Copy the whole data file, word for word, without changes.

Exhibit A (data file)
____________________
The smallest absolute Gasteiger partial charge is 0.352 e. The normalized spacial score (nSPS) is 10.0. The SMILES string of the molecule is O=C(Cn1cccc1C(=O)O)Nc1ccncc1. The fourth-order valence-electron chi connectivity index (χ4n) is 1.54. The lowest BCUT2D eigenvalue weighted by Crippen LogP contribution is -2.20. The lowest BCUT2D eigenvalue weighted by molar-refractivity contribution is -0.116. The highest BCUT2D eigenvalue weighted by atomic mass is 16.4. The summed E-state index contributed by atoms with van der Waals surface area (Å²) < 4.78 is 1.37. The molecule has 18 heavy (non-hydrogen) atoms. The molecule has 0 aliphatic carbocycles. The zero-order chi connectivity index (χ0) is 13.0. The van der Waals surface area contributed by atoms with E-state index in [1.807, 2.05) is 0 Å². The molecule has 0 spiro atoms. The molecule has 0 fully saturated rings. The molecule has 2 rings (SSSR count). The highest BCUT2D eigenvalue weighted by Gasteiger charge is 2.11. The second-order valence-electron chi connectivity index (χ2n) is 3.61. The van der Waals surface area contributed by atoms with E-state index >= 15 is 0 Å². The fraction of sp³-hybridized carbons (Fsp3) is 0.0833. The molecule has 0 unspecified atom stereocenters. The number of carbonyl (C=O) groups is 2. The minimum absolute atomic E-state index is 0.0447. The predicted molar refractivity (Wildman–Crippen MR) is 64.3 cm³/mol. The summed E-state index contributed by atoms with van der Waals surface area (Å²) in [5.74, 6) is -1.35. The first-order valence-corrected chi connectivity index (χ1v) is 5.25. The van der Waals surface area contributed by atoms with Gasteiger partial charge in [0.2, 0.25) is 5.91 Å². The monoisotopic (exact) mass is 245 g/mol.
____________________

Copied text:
The smallest absolute Gasteiger partial charge is 0.352 e. The normalized spacial score (nSPS) is 10.0. The SMILES string of the molecule is O=C(Cn1cccc1C(=O)O)Nc1ccncc1. The fourth-order valence-electron chi connectivity index (χ4n) is 1.54. The lowest BCUT2D eigenvalue weighted by Crippen LogP contribution is -2.20. The lowest BCUT2D eigenvalue weighted by molar-refractivity contribution is -0.116. The highest BCUT2D eigenvalue weighted by atomic mass is 16.4. The summed E-state index contributed by atoms with van der Waals surface area (Å²) < 4.78 is 1.37. The molecule has 18 heavy (non-hydrogen) atoms. The molecule has 0 aliphatic carbocycles. The zero-order chi connectivity index (χ0) is 13.0. The van der Waals surface area contributed by atoms with E-state index in [1.807, 2.05) is 0 Å². The molecule has 0 spiro atoms. The molecule has 0 fully saturated rings. The molecule has 2 rings (SSSR count). The highest BCUT2D eigenvalue weighted by Gasteiger charge is 2.11. The second-order valence-electron chi connectivity index (χ2n) is 3.61. The van der Waals surface area contributed by atoms with E-state index >= 15 is 0 Å². The fraction of sp³-hybridized carbons (Fsp3) is 0.0833. The molecule has 0 unspecified atom stereocenters. The number of carbonyl (C=O) groups is 2. The minimum absolute atomic E-state index is 0.0447. The predicted molar refractivity (Wildman–Crippen MR) is 64.3 cm³/mol. The summed E-state index contributed by atoms with van der Waals surface area (Å²) in [5.74, 6) is -1.35. The first-order valence-corrected chi connectivity index (χ1v) is 5.25. The van der Waals surface area contributed by atoms with Gasteiger partial charge in [0.2, 0.25) is 5.91 Å². The monoisotopic (exact) mass is 245 g/mol.